Unconventional relationships are becoming more and more common nowadays (example: I’m SURE you’ve heard of what’s going down with Will and Jada Smith…). Many people are coming to the realization that monogamy is not for them, and are instead turning to open relationships, or even polyamorous relationships, to scrath and itch that a monogamous relationship just can’t manage to. As open relationships are becoming more mainstream, many couples are becoming curious if this arrangement could be right for them. Almost any time is an appropriate time to consider an open relationship, whether you are newly dating or have been together for decades! Even as it’s becoming more common, we (as a society) still lack a social script for how exactly to talk about these things. So let’s discuss what open relationships look like, how they operate, and how they can help you stay committed to your partner.
What Is an Open Relationship?
While the exact definition of an open relationship depends on the parameters set by the people involved, it boils down to a relationship in which both partners have the freedom to explore sexual and/or romantic relationships with other people. In practice, open relationships can involve casual sexual relationships in addition to your primary relationship, or long-term, more romantic sexual relationships. Some consider open relationships to be a form of polyamory, while others think of polyamory as more of a group relationship/marriage situation. For our purposes, distinguishing between the two isn’t entirely important, because they tend to have the same requirements, risks and benefits.
Honesty is the single most important part of any open relationship. In order to settle into a relationship that you and your partner are comfortable with, you must be honest about your emotional and sexual needs. You also must be honest about the boundaries you need to set in order to feel safe and secure. Honest and ~ open ~ dialogue will help establish the baseline of trust necessary for any open relationship. Being this honest can be scary, but it is absolutely necessary in order for an open relationship to work. Learn to embrace your vulnerability, and to tune into and articulate your wants and needs. Even if the open aspect of your relationship doesn’t work out, prioritizing honesty in any and all relationships is crucial to the longevity and overall happiness of the relationship.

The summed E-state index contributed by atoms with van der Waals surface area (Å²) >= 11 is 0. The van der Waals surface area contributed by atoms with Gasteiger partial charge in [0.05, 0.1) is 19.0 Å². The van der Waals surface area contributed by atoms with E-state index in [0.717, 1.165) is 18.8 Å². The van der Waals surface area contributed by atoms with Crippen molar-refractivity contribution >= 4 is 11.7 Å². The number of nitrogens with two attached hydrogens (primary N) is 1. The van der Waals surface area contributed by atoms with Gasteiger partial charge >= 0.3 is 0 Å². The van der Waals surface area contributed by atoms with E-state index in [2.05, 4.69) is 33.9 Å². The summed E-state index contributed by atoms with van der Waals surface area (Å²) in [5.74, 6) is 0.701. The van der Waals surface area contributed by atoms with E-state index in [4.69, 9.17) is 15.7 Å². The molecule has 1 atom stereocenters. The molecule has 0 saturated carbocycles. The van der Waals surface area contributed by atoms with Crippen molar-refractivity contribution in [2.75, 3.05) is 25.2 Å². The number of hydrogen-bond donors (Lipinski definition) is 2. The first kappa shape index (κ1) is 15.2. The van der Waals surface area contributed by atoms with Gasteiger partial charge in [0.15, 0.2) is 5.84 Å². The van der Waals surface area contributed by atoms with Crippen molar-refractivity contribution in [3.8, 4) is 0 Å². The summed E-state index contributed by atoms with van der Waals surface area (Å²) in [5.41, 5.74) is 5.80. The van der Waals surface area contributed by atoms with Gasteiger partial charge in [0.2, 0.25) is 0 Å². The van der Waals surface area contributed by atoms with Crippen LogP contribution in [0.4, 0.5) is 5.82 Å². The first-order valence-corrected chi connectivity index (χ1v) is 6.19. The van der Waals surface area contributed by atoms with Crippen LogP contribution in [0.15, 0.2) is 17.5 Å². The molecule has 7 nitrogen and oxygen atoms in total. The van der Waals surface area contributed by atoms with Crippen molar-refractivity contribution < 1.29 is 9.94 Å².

Approaching the Conversation With Your Partner
Before approaching the concept of an open relationship with your partner, you should evaluate why exactly you want an open relationship (see below for appropriate reasons to be open). If you feel comfortable with your reasoning, schedule or choose a time when you have a considerable amount of time to talk things over. It’s important that you have this conversation when you’re both in a neutral state of mind (i.e. not after a big fight). You should start by explaining to your partner that opening your relationship has been on your mind, but that you HAVE NOT acted on these ideas. Explain your argument for being open, while reassuring them that it is not due to a shortcoming on their behalf. When approaching openness, it’s helpful to define what the term means to you, sexually open, sexually and emotionally open, etc. The most important part of this conversation is giving your partner time and space to process this proposition and to respond. It is also important that your partner feels comfortable saying no. You shouldn’t pose opening your relationship as an ultimatum! If your partner is not comfortable with the idea, you need to respect their decision and move forward, monogamously.
Do It for the Right Reasons